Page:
• If your extruder temperature is too low during printing, the PETG filament will not flow and will have difficulty extruding. Printing with the correct nozzle temperature will solve this issue.
  • If the filament is softening in the hot end, the extruder will 'chew out' the filament, causing a nozzle jam. This issue is known as heat creep, click here to learn more about this issue.
  • If there is too much friction on the filament, the extruder may have difficulties feeding the plastic. Try feeding the filament with a spool holder in different positions (above, beside, behind the printer).
  • Too much retraction or grip / tension from the extruder gear can cause filament to chew out and jam. Adjusting retraction behavior or the extruder gear tension can solve this issue.
  • If the nozzle height is set too close to the bed, the filament will have difficulty feeding through the nozzle eventually causing a filament jam. When printing at finer layer heights (0.1 and 0.05mm) the correct nozzle height is even more important. To prevent this issue it is important to print with the bed leveled and the correct nozzle height.
  • If the part is warping or lifting off the bed, the part will be pushing against the nozzle limiting extrusion and material flow, in this case it is important to prevent the part from warping.
  • If the printing speed is faster than the filament can reliably melt and extrude a jam may occur. Decreasing the printing speed may help prevent this issue in the future.
  • Nozzle Blockages can occur more commonly with finer nozzles. The majority of 3D Printers are equipped with 0.4mm nozzles, it is important when printing or experimenting with a smaller nozzle (0.2mm) to adjust printing speed and extrusion settings 
  • If the filament is of poor quality, is oval shaped or is manufactured with an inconsistent diameter, this can cause the filament to jam in the extruder. The industry standard for filament tolerance is ± 0.05 mm. If the filament is 1.75mm an acceptable diameter variance would be between 1.70 - 1.80mm. Premium and higher quality brands can offer ± 0.02 mm tolerance. If you have difficulties printing PETG with only specific brands of filament this could signify issue with their quality control or could also be related to heat creep or printing with the wrong settings.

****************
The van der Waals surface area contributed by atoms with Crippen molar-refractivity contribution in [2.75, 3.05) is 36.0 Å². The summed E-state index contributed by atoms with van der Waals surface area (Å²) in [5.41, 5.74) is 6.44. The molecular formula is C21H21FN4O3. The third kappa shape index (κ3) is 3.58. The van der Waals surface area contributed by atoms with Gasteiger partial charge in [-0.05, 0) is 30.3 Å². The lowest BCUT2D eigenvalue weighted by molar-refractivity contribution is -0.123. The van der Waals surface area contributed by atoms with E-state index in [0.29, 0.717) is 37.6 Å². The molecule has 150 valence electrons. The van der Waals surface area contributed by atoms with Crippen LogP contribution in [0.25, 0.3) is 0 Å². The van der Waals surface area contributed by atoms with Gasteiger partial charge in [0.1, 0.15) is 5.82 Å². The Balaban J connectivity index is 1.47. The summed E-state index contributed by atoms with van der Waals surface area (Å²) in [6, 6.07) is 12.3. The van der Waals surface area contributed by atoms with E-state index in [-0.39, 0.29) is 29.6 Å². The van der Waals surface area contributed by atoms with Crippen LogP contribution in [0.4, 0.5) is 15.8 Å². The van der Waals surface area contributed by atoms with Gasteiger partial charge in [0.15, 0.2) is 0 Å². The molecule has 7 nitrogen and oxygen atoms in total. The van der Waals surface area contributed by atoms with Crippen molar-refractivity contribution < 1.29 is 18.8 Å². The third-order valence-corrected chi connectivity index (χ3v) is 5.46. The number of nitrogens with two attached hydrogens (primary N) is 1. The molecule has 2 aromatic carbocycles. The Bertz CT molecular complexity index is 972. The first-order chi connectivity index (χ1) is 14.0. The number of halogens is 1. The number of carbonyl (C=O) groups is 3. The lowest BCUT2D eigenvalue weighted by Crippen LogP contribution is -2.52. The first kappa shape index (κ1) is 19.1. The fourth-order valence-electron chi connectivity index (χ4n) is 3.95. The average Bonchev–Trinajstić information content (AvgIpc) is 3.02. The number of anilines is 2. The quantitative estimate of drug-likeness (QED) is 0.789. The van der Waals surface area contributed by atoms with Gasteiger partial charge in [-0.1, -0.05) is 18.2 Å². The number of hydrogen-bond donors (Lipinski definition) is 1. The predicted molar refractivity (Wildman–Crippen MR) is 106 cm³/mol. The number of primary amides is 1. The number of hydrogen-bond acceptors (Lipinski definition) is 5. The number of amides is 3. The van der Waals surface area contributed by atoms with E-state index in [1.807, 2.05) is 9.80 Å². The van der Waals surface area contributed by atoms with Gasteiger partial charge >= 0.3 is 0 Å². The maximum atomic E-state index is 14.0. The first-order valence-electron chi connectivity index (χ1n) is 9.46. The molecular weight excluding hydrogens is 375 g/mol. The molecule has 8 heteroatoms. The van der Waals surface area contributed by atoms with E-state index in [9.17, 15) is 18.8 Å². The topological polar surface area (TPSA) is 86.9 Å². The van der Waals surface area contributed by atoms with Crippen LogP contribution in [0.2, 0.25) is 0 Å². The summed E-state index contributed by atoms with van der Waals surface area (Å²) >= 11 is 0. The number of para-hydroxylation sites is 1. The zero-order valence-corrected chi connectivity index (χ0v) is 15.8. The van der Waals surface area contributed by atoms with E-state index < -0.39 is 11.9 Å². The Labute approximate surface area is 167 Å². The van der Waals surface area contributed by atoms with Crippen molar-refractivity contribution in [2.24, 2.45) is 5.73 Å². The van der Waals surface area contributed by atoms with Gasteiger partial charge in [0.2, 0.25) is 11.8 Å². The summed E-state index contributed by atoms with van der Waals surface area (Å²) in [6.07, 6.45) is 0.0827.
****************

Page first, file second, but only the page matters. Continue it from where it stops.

Cleaning a PETG Nozzle Blockage
If the nozzle is blocked with PETG one of the most successful solutions is to feed a tougher material like PC through the extruder / hot end. As polycarbonate is a considerably tough material, with assistance and a high nozzle temperature you can generally purge and remove the clogged plastic.

If you cannot remove the blockage of PETG plastic from the nozzle, we recommend swapping to a spare nozzle.

Sticking to nozzle

During printing the viscosity of PETG is similar to some glues. This characteristic can cause filament to build up on the nozzle during printing and impact print quality.

Solutions to preventing PETG sticking to nozzle.

  • Adjusting how your first layer prints can help to prevent filament from sticking to the nozzle. Some filaments are best printed when the first layer is 'squished' into the bed, but printing PETG this way will cause plastic to stick to the nozzle. Increasing the gap between the nozzle and bed can help solve this issue.
  • Printing with the right flow of material is critical to preventing this behavior, this can be controlled by adjusting the nozzle temperature or cooling fan.
  • Increasing retraction and the travel speed can help reduce oozing which can stick to the nozzle. Click here for tips on reducing oozing.
  • Some 3D printers will perform a movement known as a Z-hop. The bed will lower (or nozzle will raise) by a small amount to prevent the nozzle from dragging on the surface. This can be beneficial when printing delicate structures. Printing PETG with z-hop enabled can create wisps that the nozzle will pickup.

'Burning' / Discolouring

If your PETG prints have discoloured marks on the surface, this may be cased by the following:

 Preventing carbonization.

Heat Creep

What is heat creep?

Jamming can occur when heat creeps up the extruder to the extruder gear and softens the filament too early. This can cause many problems including the filament chewing out instead of gripping and feeding through the hot end.